Description

This application claims priority to provisional U.S. Application Ser. No. 60/226,677, filed Aug. 22, 2000, which is hereby incorporated by reference in its entirety.

FIELD OF THE INVENTION

The invention relates to a controlled release urea-formaldehyde liquid fertilizer resin having a nitrogen level of at least about 28 wt % and a method of preparing the resin.

BACKGROUND OF THE INVENTION

Urea-formaldehyde based liquid fertilizers have been used for some time to provide nitrogen to the soil. In addition to nitrogen, phosphorous and potassium are considered major nutrients essential for plant growth. Over time, these major nutrients become deficient in the soil because plants use relatively large amounts of such nutrients. In addition to the major nutrients, secondary and micro-nutrients are also needed, but are usually deficient less often and are used in smaller amounts in fertilizer formulations. It is desirable to have a urea-formaldehyde base resin that contains the necessary nitrogen component, is stable, and capable of solubilizing different levels of phosphorus, potassium, and micro-nutrients from various sources while maintaining stability.

In the past, long term stability of high nitrogen (around 30%) liquid urea-formaldehyde fertilizers was achieved by forming either a high percentage (more than 30%) of cyclic triazone structures or by condensing the urea-formaldehyde resin into small urea-formaldehyde polymer chains.

Several patents issued to Hawkins describe the preparation of urea-formaldehyde resins having high triazone contents. U.S. Pat. No. 4,554,005 describes a reaction that produces at least about 30% triazone and has a preferred urea, formaldehyde, ammonia ratio of 1.2/1.0/0.28. Hawkins further describes preparing 30% nitrogen, liquid UF resin (containing 50% controlled release and 50% quick release nitrogen (50/50)) by starting with a 28% nitrogen liquid UF resin which is 70% controlled release and 30% quick release (70/30) and adding urea. There is only one (70/30) resin known in the industry which can be used to consistently produce a clear, storage-stable 50/50 resin containing 30% nitrogen by fortification with urea. This product is currently produced by Tessenderlo Kerley Inc. and marketed as N-SUREŽ.

U.S. Pat. No. 4,599,102 describes a reaction that produces at least about 30% triazone and has a urea, formaldehyde, ammonia ratio of 1.2/1.0/0.5. Both of these resins have a high percentage of ammonia. U.S. Pat. No. 4,776,879 describes a reaction that produces at least about 75% triazone in water insoluble forms. This material is then crystallized out and re-dissolved at low solids levels for use. U.S. Pat. No. 4,778,510 describes a reaction that produces at least about 48% triazone. The nitrogen is the useful part of the fertilizer to the plant and thus the higher the percentage of nitrogen, the more efficient the fertilizer.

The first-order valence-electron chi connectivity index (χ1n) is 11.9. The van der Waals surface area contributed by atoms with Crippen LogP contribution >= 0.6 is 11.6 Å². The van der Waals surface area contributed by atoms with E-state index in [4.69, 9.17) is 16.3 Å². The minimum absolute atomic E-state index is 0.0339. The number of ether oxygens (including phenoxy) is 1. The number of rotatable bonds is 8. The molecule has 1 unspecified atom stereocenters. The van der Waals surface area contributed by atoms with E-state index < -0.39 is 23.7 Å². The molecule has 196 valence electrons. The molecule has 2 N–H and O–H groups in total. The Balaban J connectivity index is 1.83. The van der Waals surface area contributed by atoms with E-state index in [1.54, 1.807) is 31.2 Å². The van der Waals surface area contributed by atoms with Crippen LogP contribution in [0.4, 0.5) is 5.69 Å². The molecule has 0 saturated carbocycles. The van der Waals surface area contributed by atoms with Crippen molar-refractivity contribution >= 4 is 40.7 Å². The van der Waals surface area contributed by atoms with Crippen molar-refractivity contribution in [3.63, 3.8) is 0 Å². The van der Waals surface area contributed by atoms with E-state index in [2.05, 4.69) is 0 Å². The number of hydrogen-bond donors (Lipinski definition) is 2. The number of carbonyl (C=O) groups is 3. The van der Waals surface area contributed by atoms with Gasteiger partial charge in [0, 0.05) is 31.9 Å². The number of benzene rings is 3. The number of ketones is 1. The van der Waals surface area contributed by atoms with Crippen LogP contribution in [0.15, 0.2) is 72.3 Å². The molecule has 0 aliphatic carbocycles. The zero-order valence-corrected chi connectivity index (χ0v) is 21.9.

Other patents describe condensing the resin into small chains. U.S. Pat. No. 4,781,749 to Moore reacts 1.5 to 2.5 mols formaldehyde per mole of urea in the presence of ammonium compounds such as ammonia. This initial mole ratio is below the initial mole ratio of 5 to 4 mols formaldehyde per mole of urea of the present invention. The pH is maintained at near neutral conditions (6.9-8.5) throughout the reaction. Condensed UF chains have lower solubility than methylolated ureas and could continue to advance, leading to extremely slow release.

U.S. Pat. No. 3,970,625 to Moore et al. describes a process for preparing urea-formaldehyde concentrates for use as slow release fertilizers or as adhesives. Urea and formaldehyde are mixed in a molar ratio of 1/4.4-7.3 with no more than 0.015 wt. % of ammonia present in the urea. The pH is adjusted to 8.8-9.5 and the mixture is heated to 50-60° C. for 30-60 minutes. Thereafter, water is removed by distillation under reduced pressure until solids comprise 60-90% of the remaining residue. For producing fertilizers, the residue is heated for another 48 hours at a temperature of 45-50° C.

U.S. Pat. No. 5,449,394 to Moore relates to liquid non-polymeric controlled-release nitrogen plant food compositions containing the condensation products of one part ammonia, two parts urea and three parts formaldehyde at a base buffered pH slightly above 7. The reaction is accomplished at a temperature of about 100° C. for 30-300 minutes. Water may be removed by evaporation until the nitrogen content of the formulation is between 20 and 30%. The solution is cooled before polymerization producing chains of more than 3 urea moieties can occur.